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Deere strike: A round-up of news about the strike on Oct. 19-20, 2021

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Ag Secretary Tom Vilsack visits Deere workers on strike

U.S. Secretary of Agriculture Tom Vilsack meets with UAW workers picketing outside a John Deere plant in Ankeny.

UAW members from Buffalo, New York, as well as Michigan and Ohio and AFSCME locals join Deere & Co. employees on the picket line in East Moline

Here's a round-up of news about the Deere strike from Oct. 19-20:

Truck speeds into John Deere Seeding Moline gate

Moline Police said a semi-truck entered Gate 24 of the John Deere Seeding plant in Moline driving “too fast” on the morning of Oct. 19 and near a group of union workers on the picket line.

Union members were near the driveway when the truck entered the gate. A night shift officer in a squad car was at the intersection when the truck entered the plant and asked the driver to drive slower upon entrance to the site.

The officer dealt with the incident like any “any other observed traffic infraction,” Moline police said in an email to the Quad-City Times/Moline Dispatch-Argus. No additional police were called to the scene.

Ag secretary visits UAW picket line in Ankeny

Tom Vilsack, U.S. Secretary of Agriculture and former Iowa governor, visited Deere workers on the picket line on Wednesday, Oct. 20, at the John Deere Des Moines Works plant in Ankeny.

Vilsack had visited an Ankeny farm with Mexico’s Secretary of Agriculture and Rural Development earlier in the day, where he spoke with Lee Iowa Bureau Editor Erin Murphy about the UAW strike against John Deere.

“Twenty-three years ago this month, I was running for governor and I was behind. I was way behind. … UAW was with me from the get-go,” Vilsack said. “You don’t forget the people who were with you …. UAW is important to me. I sincerely hope they get this resolved as quickly as possible and as fairly as possible.”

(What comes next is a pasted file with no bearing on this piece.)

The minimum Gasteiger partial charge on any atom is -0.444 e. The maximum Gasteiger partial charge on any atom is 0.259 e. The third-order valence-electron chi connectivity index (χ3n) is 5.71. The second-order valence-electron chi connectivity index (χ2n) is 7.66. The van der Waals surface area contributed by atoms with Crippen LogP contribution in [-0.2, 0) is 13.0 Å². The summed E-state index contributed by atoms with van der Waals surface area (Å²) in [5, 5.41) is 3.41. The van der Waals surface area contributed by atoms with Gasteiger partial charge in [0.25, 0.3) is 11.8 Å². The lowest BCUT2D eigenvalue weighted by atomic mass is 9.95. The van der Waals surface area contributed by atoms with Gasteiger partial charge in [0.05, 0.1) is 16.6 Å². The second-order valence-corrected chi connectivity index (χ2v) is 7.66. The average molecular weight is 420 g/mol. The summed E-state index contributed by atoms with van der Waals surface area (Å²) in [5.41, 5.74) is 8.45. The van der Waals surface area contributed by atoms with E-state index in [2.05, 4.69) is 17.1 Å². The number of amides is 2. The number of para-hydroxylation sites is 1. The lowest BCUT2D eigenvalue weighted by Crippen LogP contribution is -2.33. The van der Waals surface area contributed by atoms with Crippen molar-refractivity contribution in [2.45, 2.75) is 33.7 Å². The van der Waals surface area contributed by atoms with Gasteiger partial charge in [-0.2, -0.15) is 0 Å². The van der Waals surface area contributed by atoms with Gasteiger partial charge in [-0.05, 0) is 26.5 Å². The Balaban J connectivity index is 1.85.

Sen. Grassley on UAW strike

U.S. Senator Chuck Grassley told reporters from The Gazette that he doesn’t “find any fault with Vilsack” going to the picket lines.

“Well, I would see it as positive from this standpoint that we have Deere workers and their families now facing a very stressful situation,” Grassley said. “And I presume that he's trying to give them some comfort by going there. He can't do much more because, you know, it's covered by federal law, the bargaining process, and the negotiations are ongoing.

Grassley, a member of the International Association of Machinists in Waterloo, said it is not an easy decision to go without a paycheck.

“(Negotiations are) covered by law, and just have to wait until they work their way through it,” Grassley said. “There seems to be a movement nationally, because of the worker shortage, that unions have a lot more power bargaining now than they have before. I'm not sure I know how that affects the Deere workers. But we just have to wait until the bargaining gets done.”

When asked about the impact of the strike, Grassley said he is only able to speculate but is following the negotiations closely.

“I've heard concerns about farmers maybe needing parts and we have this supply chain problem,” Grassley said. “It could make that worse, but I don't have any evidence of that at this point.”


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